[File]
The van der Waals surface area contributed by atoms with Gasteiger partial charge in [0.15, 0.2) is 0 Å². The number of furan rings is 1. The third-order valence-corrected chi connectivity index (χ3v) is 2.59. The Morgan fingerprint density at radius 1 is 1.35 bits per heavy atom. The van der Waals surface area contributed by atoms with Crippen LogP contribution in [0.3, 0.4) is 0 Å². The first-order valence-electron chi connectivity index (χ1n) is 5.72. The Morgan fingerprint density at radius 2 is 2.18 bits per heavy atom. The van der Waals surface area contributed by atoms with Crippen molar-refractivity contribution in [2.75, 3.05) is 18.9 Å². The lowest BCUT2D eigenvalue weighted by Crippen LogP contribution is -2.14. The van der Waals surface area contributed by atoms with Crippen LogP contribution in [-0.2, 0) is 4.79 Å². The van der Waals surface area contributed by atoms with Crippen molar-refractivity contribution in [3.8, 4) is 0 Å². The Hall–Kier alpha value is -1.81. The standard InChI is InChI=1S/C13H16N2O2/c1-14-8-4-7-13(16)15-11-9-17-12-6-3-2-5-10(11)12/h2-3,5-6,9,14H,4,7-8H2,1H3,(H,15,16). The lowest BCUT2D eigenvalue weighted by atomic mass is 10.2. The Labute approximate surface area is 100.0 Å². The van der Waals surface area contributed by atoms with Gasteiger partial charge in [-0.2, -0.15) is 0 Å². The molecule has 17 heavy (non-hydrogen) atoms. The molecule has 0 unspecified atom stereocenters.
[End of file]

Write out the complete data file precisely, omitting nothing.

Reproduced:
The van der Waals surface area contributed by atoms with Gasteiger partial charge in [0.15, 0.2) is 0 Å². The number of furan rings is 1. The third-order valence-corrected chi connectivity index (χ3v) is 2.59. The Morgan fingerprint density at radius 1 is 1.35 bits per heavy atom. The van der Waals surface area contributed by atoms with Crippen LogP contribution in [0.3, 0.4) is 0 Å². The first-order valence-electron chi connectivity index (χ1n) is 5.72. The Morgan fingerprint density at radius 2 is 2.18 bits per heavy atom. The van der Waals surface area contributed by atoms with Crippen molar-refractivity contribution in [2.75, 3.05) is 18.9 Å². The lowest BCUT2D eigenvalue weighted by Crippen LogP contribution is -2.14. The van der Waals surface area contributed by atoms with Crippen LogP contribution in [-0.2, 0) is 4.79 Å². The van der Waals surface area contributed by atoms with Crippen molar-refractivity contribution in [3.8, 4) is 0 Å². The Hall–Kier alpha value is -1.81. The standard InChI is InChI=1S/C13H16N2O2/c1-14-8-4-7-13(16)15-11-9-17-12-6-3-2-5-10(11)12/h2-3,5-6,9,14H,4,7-8H2,1H3,(H,15,16). The lowest BCUT2D eigenvalue weighted by atomic mass is 10.2. The Labute approximate surface area is 100.0 Å². The van der Waals surface area contributed by atoms with Gasteiger partial charge in [-0.2, -0.15) is 0 Å². The molecule has 17 heavy (non-hydrogen) atoms. The molecule has 0 unspecified atom stereocenters.